6 Innovative Cost-Saving Ideas from Today’s Leading HR Teams

piggybank money saving

Originally published 7/29/20, updated on 2/15/22

As a recession looms, many organizations are making difficult decisions about reducing department budgets and employee headcount. And if you’re like many of our customers this year, you’re asking yourself: “How can HR save the company money?” You’re looking for ways to contain costs, power through a tough economy and come out stronger on the other side.

And HR teams have a huge opportunity to impact their organization’s budget and contribute to savings. In fact, employee benefits account for 38% of an employer’s total compensation costs, and yet HR professionals say they only spend 15% of their time managing those expenses. So a little extra time focusing on HR cost saving can make a huge difference in your overall bottom line. 

But finding ways to save is easier said than done. For a little inspiration, we turned to a few innovative teams to learn more about the HR cost-saving initiatives they’re focusing on during this challenging time. 

Here’s what we learned—from small changes you can make right now, to radical ones that you should consider down the road:

1. Recession-proof your benefits

Inflation has impacted just about every industry in the past few years, and healthcare is no different. Healthcare costs are rising at an unsustainable rate, and it’s become harder for employees and employers alike to keep up:

The average family has seen
increase in healthcare premiums since 2010​
0 %

And while there’s no one silver bullet to combat the upcoming recession, there are a few adjustments you can make to help contain healthcare costs:

Switch to a self-funded health plan

A traditional health plan has many benefits for employers who are looking to take on less risk. Insurance carriers are responsible for paying 100% of your employees’ healthcare claims, and your organization takes on minimal administrative burden. But that risk aversion comes at a cost: traditional health plans are expensive.

Many larger companies have found that a self-funded health plan leads to lower costs overall. By taking on the responsibility of paying out insurance claims directly as employees receive care, your organization’s healthcare costs become much more tailored to your unique employees’ needs—meaning less wasted spend overall. 

Note: A self-funded health plan involves somewhat unpredictable spending month over month, so this move is best for companies who have 1,000+ employees and more cash flow. 

Opt for a level-funded plan

If a self-funded plan isn’t quite right for you, a level-funded plan might be your best bet. Like a self-funded plan, this type of insurance asks you to cover health premiums and administrative costs. But it also includes a third bucket that can be the key to cost savings: stop-loss coverage.

Stop-loss coverage is an insurance policy that will pay your employees’ claims when your company doesn’t have the cash flow to cover them. If your company ends up with a claims deficit at the end of the year (meaning your employees spent less on healthcare than you projected), you’ll get a refund. Ka-ching!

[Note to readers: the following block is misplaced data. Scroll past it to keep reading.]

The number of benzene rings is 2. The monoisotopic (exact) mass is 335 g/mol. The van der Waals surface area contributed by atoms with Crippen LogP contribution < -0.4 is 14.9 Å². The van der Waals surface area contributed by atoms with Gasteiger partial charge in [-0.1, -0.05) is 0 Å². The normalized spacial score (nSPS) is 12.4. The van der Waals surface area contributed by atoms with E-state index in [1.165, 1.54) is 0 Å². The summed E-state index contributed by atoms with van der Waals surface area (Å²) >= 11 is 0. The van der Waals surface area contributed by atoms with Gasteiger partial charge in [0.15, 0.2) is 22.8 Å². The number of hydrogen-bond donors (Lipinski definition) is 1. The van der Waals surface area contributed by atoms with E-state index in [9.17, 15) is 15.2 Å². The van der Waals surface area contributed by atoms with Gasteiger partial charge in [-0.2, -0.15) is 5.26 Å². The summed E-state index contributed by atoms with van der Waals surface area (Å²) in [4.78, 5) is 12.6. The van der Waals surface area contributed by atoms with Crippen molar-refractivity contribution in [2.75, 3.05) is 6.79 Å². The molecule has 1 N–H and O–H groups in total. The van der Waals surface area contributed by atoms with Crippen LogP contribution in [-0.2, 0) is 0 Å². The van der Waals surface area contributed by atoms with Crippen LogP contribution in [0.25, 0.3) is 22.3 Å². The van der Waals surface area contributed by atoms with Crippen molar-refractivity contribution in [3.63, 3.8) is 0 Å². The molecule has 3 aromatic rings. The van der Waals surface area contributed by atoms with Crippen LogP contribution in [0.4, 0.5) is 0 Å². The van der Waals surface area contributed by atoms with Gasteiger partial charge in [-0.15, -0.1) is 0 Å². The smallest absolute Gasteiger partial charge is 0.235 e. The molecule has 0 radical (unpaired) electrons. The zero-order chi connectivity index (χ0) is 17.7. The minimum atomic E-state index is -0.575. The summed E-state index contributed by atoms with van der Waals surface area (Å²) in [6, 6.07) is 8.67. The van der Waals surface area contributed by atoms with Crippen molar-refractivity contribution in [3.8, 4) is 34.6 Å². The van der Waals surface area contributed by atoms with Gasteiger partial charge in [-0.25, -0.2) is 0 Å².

2. Ask your junior team members for help

Let’s take a look at recessions past for a little inspiration as we think about how to address this one. In 2008, Express, a temp agency out of Oklahoma City, knew they needed to focus on cost reduction. But instead of their leadership team making decisions about where to cut back, they asked their more junior HR employees where they thought they could reduce spending.

To motivate these employees to come up with great ideas, leadership showed them real data about how the company was struggling financially, along with different scenarios of what could happen if team members were to chip in with human resources cost-saving ideas.

The results? Junior HR employees came up with many of the same ideas leadership might’ve come up with on their own: 

  • They switched to offering their employees an HDHP
  • They cut back on printing materials
  • And they reduced travel to other offices for benefits meetings 

And after making all those changes, they reduced their overall HR spending by 25%

But the best part of the whole story is that non-managers got to be the heroes. Leadership made sure to recognize and celebrate their employees for their contributions to the HR budget, and employees got to pat themselves on the back knowing that their impact benefited the whole company’s long-term financial health. 

3. Lean on your office “influencers”

For so many reasons, open enrollment is one of the most important opportunities to reduce costs throughout the year. Driving employees to make the right benefits decisions can save both of you a ton of money in the long run. 

This was a challenge Paycor needed to address a couple of years ago. Some of their offices had dismally low benefits engagement, and they knew they needed to implement a formal strategy to turn those offices around. So they used real data to identify the most well-connected “influencers” within their workforce to help them promote open enrollment. The people they chose weren’t necessarily executives, or even managers. They were the people that other employees go to for advice, with work-related questions, or for friendly conversations.